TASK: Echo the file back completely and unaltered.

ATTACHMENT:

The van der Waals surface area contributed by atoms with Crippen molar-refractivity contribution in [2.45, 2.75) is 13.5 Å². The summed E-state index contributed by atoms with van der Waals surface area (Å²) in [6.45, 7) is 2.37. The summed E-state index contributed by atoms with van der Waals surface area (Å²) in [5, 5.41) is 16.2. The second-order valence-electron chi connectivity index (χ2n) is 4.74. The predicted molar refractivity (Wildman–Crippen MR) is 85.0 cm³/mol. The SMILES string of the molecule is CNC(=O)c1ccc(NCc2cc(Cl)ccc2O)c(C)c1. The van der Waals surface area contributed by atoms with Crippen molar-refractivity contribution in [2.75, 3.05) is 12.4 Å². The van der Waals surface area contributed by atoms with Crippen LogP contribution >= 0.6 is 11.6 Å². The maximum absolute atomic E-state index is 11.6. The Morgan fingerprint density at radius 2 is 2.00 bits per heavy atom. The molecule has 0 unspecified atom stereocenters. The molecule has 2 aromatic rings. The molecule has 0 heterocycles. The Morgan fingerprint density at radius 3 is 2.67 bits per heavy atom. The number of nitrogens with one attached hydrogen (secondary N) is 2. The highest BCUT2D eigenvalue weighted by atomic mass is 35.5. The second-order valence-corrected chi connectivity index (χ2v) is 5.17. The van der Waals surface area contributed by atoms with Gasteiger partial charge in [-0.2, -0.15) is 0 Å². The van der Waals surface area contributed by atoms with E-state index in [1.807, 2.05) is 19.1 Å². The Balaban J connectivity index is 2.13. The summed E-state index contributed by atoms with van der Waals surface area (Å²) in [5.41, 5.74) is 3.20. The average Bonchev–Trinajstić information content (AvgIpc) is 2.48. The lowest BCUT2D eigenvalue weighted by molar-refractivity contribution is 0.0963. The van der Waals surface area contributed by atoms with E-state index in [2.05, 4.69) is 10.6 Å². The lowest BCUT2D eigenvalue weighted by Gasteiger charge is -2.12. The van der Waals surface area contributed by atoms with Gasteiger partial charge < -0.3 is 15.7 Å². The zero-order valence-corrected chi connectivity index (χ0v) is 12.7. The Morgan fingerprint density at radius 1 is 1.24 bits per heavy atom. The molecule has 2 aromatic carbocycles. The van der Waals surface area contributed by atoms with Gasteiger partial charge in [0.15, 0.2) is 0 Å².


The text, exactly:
The van der Waals surface area contributed by atoms with Crippen molar-refractivity contribution in [2.45, 2.75) is 13.5 Å². The summed E-state index contributed by atoms with van der Waals surface area (Å²) in [6.45, 7) is 2.37. The summed E-state index contributed by atoms with van der Waals surface area (Å²) in [5, 5.41) is 16.2. The second-order valence-electron chi connectivity index (χ2n) is 4.74. The predicted molar refractivity (Wildman–Crippen MR) is 85.0 cm³/mol. The SMILES string of the molecule is CNC(=O)c1ccc(NCc2cc(Cl)ccc2O)c(C)c1. The van der Waals surface area contributed by atoms with Crippen molar-refractivity contribution in [2.75, 3.05) is 12.4 Å². The van der Waals surface area contributed by atoms with Crippen LogP contribution >= 0.6 is 11.6 Å². The maximum absolute atomic E-state index is 11.6. The Morgan fingerprint density at radius 2 is 2.00 bits per heavy atom. The molecule has 0 unspecified atom stereocenters. The molecule has 2 aromatic rings. The molecule has 0 heterocycles. The Morgan fingerprint density at radius 3 is 2.67 bits per heavy atom. The number of nitrogens with one attached hydrogen (secondary N) is 2. The highest BCUT2D eigenvalue weighted by atomic mass is 35.5. The second-order valence-corrected chi connectivity index (χ2v) is 5.17. The van der Waals surface area contributed by atoms with Gasteiger partial charge in [-0.2, -0.15) is 0 Å². The van der Waals surface area contributed by atoms with E-state index in [1.807, 2.05) is 19.1 Å². The Balaban J connectivity index is 2.13. The summed E-state index contributed by atoms with van der Waals surface area (Å²) in [5.41, 5.74) is 3.20. The average Bonchev–Trinajstić information content (AvgIpc) is 2.48. The lowest BCUT2D eigenvalue weighted by molar-refractivity contribution is 0.0963. The van der Waals surface area contributed by atoms with E-state index in [2.05, 4.69) is 10.6 Å². The lowest BCUT2D eigenvalue weighted by Gasteiger charge is -2.12. The van der Waals surface area contributed by atoms with Gasteiger partial charge < -0.3 is 15.7 Å². The zero-order valence-corrected chi connectivity index (χ0v) is 12.7. The Morgan fingerprint density at radius 1 is 1.24 bits per heavy atom. The molecule has 2 aromatic carbocycles. The van der Waals surface area contributed by atoms with Gasteiger partial charge in [0.15, 0.2) is 0 Å².